Wednesday, October 16, 2019 - 5:02pm

Almost every time I ask someone how they are doing during this gloomy, midterm-filled week, they respond with “tired.” This response bothers me because it is hard to respond to and it is often said to prove how hard people are working. I am sympathetic because hard work has become a tool not only for individuals to satisfy their own guilt and anxieties, but also because it is a prerequisite for high social status in the pseudo-meritocracy we are being groomed to join. However, blame for this toxic culture does not fall onto the individuals that feed it.

Wednesday, October 2, 2019 - 4:57pm

This year’s most important bill for the future of work passed in California in September, and we should all take note. The law — Assembly Bill 5 — sets a new definition for what it means to be an employee, and it is the most direct legislative affront to the so-called “gig economy” yet. AB5 sends the right message, but it now seems too late.

Wednesday, September 4, 2019 - 6:10pm

If you have followed the news the last couple weeks, you have seen loads of articles predicting economic Armageddon. It is possible the media’s hysteria may have tangible negative economic impacts, but I am sufficiently stressed, so I will join the chorus. A brief disclaimer: All of this terror is preemptive. Economic trends can change, and if they do, this article and the anxiety that bred it would be rendered moot.

Monday, April 22, 2019 - 8:40pm
Yvonne Navarrete

When Public Policy senior Yvonne Navarrete described her freshman year, she said, “I didn’t belong in any space.”

That is no longer true, for her or other Latinx and undocumented students. When Navarrete graduates this spring, she will leave a powerful legacy of spaces she has built and institutionalized.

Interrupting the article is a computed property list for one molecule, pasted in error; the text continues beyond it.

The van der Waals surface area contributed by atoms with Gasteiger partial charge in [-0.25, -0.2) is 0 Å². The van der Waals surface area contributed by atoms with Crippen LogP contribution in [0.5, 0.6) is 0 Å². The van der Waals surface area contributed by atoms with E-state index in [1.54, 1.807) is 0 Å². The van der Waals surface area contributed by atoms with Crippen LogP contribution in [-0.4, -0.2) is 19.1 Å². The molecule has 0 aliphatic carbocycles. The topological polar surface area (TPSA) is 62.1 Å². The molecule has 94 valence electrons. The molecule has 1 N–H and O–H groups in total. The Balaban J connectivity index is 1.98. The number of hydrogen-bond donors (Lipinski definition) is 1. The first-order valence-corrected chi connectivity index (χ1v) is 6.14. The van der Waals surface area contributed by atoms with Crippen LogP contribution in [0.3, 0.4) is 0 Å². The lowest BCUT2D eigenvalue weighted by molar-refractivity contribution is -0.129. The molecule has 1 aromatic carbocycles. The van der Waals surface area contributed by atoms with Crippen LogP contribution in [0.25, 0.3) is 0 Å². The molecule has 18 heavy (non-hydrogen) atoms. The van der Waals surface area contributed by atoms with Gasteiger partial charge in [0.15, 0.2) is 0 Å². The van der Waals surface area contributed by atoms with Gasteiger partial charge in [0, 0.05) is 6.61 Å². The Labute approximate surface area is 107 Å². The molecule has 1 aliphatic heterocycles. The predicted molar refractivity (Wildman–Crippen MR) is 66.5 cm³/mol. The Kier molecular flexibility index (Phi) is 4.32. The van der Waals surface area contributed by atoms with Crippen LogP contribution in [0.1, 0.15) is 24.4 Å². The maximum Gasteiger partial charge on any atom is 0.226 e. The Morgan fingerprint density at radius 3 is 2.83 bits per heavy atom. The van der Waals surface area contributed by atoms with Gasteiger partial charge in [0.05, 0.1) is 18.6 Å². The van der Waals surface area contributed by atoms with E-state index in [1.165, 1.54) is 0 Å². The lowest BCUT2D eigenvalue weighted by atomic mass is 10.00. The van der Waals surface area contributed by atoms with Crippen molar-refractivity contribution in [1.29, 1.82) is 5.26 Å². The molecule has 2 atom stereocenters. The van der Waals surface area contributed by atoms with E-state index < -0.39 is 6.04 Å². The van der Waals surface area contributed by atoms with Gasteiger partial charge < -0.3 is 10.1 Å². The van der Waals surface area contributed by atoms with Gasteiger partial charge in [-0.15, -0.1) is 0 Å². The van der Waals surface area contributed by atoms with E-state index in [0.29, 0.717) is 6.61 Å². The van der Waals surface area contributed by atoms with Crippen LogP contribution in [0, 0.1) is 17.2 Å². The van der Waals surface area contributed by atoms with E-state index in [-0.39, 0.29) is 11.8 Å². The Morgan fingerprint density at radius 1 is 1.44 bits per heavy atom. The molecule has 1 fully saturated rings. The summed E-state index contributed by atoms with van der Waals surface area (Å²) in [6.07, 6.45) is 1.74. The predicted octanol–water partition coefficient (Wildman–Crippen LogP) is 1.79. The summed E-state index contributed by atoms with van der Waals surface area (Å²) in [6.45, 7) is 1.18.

Monday, April 22, 2019 - 3:55pm

On April 9, in response to demands from climate activists for the University of Michigan to divest from fossil fuels, University President Mark Schlissel gave his interpretation of the University’s divestment policy at a carbon neutrality public session: “Essentially, we don’t divest … If we begin the process of narrowing what the endowment can invest in, based on very valid arguments and concerns from sincere people,

Monday, April 15, 2019 - 1:10pm

The 2020 Democratic primary has been defined by a number of litmus tests. Many of the candidates in the progressive wing of the party, including Sen. Cory Booker, Sen. Kamala Harris, former U.S. Rep. Beto O’Rourke and others have been pushed to prove their progressive merits by stating their support for key progressive policies or process measures.

Sunday, April 7, 2019 - 5:11pm

There is a disconnect on climate change between Democratic voters’ priorities and the attention it is given on a national level. According to a recent Pew Research Center poll, voters ranked the environment as their third most important issue.

Tuesday, March 12, 2019 - 4:20pm

Most know the dangers climate change poses to both our present and future, but I will give a refresher. We are already experiencing its impacts.

Tuesday, February 19, 2019 - 1:58pm

I came to the University of Michigan understanding what it means “to grind.” Stuyvesant High School, my high school in New York City, was a notorious pressure cooker where, per The New York Times, “The social currency is academic achievement.” Students would brag about pulling all-nighters, there was constant analysis of everyone’s GPA and a joke among teachers was that the Stuyvesant cheer was, “What’d ya get?”

Tuesday, February 5, 2019 - 4:34pm

Since Michigan education lobbyist Betsy Devos’ appointment as secretary of education, the sorry state of public education in Michigan has been well documented. According to the National Assessment of Education Progress, Michigan students have seen the lowest proficiency growth on standardized test scores of any state in the country.